# Help on problem in Schiff's QM text

1. May 16, 2007

### klw1026

Schiff QM chapter 3 prob 9
Let u1 (r) and u2 (r) be two eigenfunctions of the same hamiltonian that correspond to the same energy eigenvalue; they may be the same function, or they may be degenerate. Show that
int[u∗1 (r) [xp + px] u2 (r)]dr = 0 ​
where the momentum operator p = (−i/hbar)(∂ /∂ x) operates on everything to its right.

Another eager mind and myself have been working on this problem for two weeks. We cannot seem to get the right things to line up. We have tried integration by parts, we have used some assumptions on the structure of the eigenfunctions, and we have even used the following identity in order to try and incorporate the hamiltonian into the integral
d/dt(<x^2>)=(1/m)(<xp>+<px>) where <> are the expectation value signs;​

but this fails since the eigenfunctions are of the stationary equation and therefore
independent of time. If anyone could help please let us know.

Last edited: May 16, 2007
2. May 16, 2007

### klw1026

test
test
test

3. May 16, 2007

### variation

Hello,

In yuor question, you do not metion that the $$u_i(r)$$ are three-dimensional or one-dimensional. I make it simply and take it as a one-dimensional problem. If it is three dimensional one, the following still works.

$$u_1$$ and $$u_2$$ are corresponding to the same eigenvalue.
The aim of the problem is
$$\int u_1(x)\left(x\frac{\hbar}{i}\frac{\partial}{\partial x}+\frac{\hbar}{i}\frac{\partial}{\partial x}x\right)u_2(x)dx=0.$$
Therefore this should be satisfied, too.
$$\int u_2(x)\left(x\frac{\hbar}{i}\frac{\partial}{\partial x}+\frac{\hbar}{i}\frac{\partial}{\partial x}x\right)u_1(x)dx=0.$$
One can sum of the left hand side of the two equations, integrate by part, and obtain that the sum vanishes.
I drop the detail calculation above.
But logivally speaking, a prerequisite should be satisfied in my method:
" FOR ANY TWO "$$u_1$$ and $$u_2$$ of the same eigenenergy,...

Last edited: May 16, 2007
4. May 17, 2007

### klw1026

Dear Variation,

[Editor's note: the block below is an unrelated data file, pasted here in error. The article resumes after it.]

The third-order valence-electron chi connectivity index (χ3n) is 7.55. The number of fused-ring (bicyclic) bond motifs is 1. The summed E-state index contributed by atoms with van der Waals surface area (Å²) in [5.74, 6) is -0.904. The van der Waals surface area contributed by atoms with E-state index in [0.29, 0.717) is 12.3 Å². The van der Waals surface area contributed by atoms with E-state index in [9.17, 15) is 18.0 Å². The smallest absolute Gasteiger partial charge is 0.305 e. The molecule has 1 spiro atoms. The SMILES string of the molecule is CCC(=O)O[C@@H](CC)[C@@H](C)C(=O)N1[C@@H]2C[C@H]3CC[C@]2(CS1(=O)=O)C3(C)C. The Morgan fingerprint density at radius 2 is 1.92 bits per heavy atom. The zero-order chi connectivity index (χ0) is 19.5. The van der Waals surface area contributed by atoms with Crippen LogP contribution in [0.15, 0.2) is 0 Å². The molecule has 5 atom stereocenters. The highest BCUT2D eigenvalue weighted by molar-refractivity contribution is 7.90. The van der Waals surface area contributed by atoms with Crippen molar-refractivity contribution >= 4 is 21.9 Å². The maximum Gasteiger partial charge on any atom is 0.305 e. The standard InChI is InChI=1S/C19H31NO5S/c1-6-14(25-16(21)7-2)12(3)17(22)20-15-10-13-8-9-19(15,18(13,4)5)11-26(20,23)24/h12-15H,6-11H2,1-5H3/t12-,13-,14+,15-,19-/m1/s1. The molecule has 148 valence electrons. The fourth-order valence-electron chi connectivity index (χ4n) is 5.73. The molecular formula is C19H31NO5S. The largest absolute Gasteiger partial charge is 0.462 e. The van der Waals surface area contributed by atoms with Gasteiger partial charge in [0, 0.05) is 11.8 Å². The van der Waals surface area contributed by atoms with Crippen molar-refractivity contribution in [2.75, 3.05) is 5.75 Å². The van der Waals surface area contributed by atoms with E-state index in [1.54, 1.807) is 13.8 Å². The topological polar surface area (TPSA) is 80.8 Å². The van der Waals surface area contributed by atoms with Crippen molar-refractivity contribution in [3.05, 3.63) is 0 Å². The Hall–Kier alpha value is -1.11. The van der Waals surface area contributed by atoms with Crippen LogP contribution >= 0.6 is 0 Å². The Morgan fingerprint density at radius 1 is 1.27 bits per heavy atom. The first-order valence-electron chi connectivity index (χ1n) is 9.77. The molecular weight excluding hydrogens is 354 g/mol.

I do not follow what you are trying to do. Are you suggesting to add the two equations together? Keep in mind the eigenfunctions to the left of the two operators are complex conjugates. Can you please expand your details some more, if at all possible. Also, how does this method utilize the fact that the eigenfunctions belong to the same energy eigenvalue? Thank you for the time you spent on the problem.

5. May 17, 2007

### variation

Hello,

Yes, ok! Sorry, I take the box as nothng.
So, it is complex conjugate.
Thank you

6. May 17, 2007

### klw1026

Yes, everything you wrote in your first reply is correct, except that U1(x) is the complex conjugate. Also, how are you getting those beautiful mathematical fonts into the blog? I wrote the question in LaTeX but it did not transfer into the blog correctly.

7. May 17, 2007

### klw1026

Of course I mean the first equation is where U1(x) is the conjugate, in the second equation it would be U2(x). Sorry!

8. Mar 14, 2008

### neelakash

Is this problem at all done???

I am trying to do this problem and another of like category and posted here in this forum.

But I am not finfing this to be helpful.

9. Mar 14, 2008

### neelakash

Integration by parts will not help as one cannot discard some terms by demandiong that they vanish at infinity.

I+I=2I= ∫ u1* (xp+px) u2 dx + ∫ u2* (xp+px) u1 dx

= ∫ u1* xp u2 dx + ∫ u2* xp u1 dx + ∫ u1* px u2 dx + ∫ u2* px u1 dx

= (u1, xp u2)+ (u2, xp u1)+ (u1, px u2)+ (u2, px u1)

= (px u1, u2)+ (px u2, u1)+ (u1, px u2)+ (u2, px u1)

Now this should be zero...But how to prove that???